NBC made perhaps its most criticized programming decision of the Vancouver Olympics last night when the network cut away from Lindsey Vonn's gold medal run in the women's downhill to air the 1968 TV movie "Heidi", starring Maximilian Schell, Jean Simmons, Jennifer Edwards and Michael Redgrave.
"It's the decision we made," said NBC spokesman Christopher McCloskey. "We had already shown 20 minutes of downhill, and 'Heidi' is a TV classic with an incredible cast. I mean, Michael Redgrave! I guess you can't please everybody."
The network has been stocking its primetime schedule with tape delayed events in an era of the Internet, iPhones and Twitter, while refusing to show many events live during the day, thereby ruining the Olympic viewing experience for a large portion of NBC's audience.
Olympic host Bob Costas said he supported the decision to leave Vonn's tape delayed run.
"Have you seen 'Heidi'? The little girl is adorable. Plus, there are mountains in it and snow," he said. "It's the kind of human interest story we prefer airing during the Olympics to actual live sports. What's really unfortunate is that there isn't a sequel. Too bad NBC doesn't do scripted shows anymore, or we could make 'Heidi 2'!"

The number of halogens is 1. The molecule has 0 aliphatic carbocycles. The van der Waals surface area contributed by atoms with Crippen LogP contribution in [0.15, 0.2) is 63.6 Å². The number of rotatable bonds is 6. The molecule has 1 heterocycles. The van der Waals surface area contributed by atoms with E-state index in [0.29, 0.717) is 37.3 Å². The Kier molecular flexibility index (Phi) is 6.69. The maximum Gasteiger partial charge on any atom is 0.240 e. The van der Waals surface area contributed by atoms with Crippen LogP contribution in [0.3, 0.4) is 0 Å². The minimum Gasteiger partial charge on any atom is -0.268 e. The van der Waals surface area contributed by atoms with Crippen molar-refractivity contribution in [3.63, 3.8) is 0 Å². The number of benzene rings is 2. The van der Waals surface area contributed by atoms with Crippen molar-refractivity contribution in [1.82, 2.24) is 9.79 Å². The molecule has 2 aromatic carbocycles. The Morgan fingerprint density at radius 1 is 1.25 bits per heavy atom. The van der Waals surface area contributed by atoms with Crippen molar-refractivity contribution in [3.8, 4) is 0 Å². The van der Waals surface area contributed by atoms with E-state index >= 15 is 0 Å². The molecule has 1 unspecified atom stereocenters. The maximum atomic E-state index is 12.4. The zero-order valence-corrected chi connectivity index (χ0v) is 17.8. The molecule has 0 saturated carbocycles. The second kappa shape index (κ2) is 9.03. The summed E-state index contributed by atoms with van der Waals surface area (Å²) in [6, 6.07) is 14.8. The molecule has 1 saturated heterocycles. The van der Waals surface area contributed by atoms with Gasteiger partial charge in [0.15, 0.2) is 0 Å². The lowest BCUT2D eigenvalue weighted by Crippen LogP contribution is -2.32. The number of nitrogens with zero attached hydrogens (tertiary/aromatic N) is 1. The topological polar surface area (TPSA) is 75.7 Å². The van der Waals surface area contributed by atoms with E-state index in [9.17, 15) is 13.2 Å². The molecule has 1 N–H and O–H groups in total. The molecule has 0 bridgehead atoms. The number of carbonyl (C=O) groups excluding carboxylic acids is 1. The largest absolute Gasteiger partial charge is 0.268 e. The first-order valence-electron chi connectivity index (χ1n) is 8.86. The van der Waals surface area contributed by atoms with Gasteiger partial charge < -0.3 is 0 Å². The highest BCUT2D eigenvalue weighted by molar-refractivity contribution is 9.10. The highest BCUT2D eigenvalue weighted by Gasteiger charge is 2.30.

While NBC has received millions of complaints from viewers across the country, its ratings for the Olympics remain high even for tape delayed events, and saw a huge spike during the broadcast of "Heidi".
"We aren't trying to woo sports fans," said McCloskey. "We want mainstream America, housewives, people who aren't really sports fans, but watch the Olympics for the drama and the wholesome personal stories. And they have loved our coverage of the Olympics. In fact, their only complaint has been that we haven't incorporated enough Jay Leno."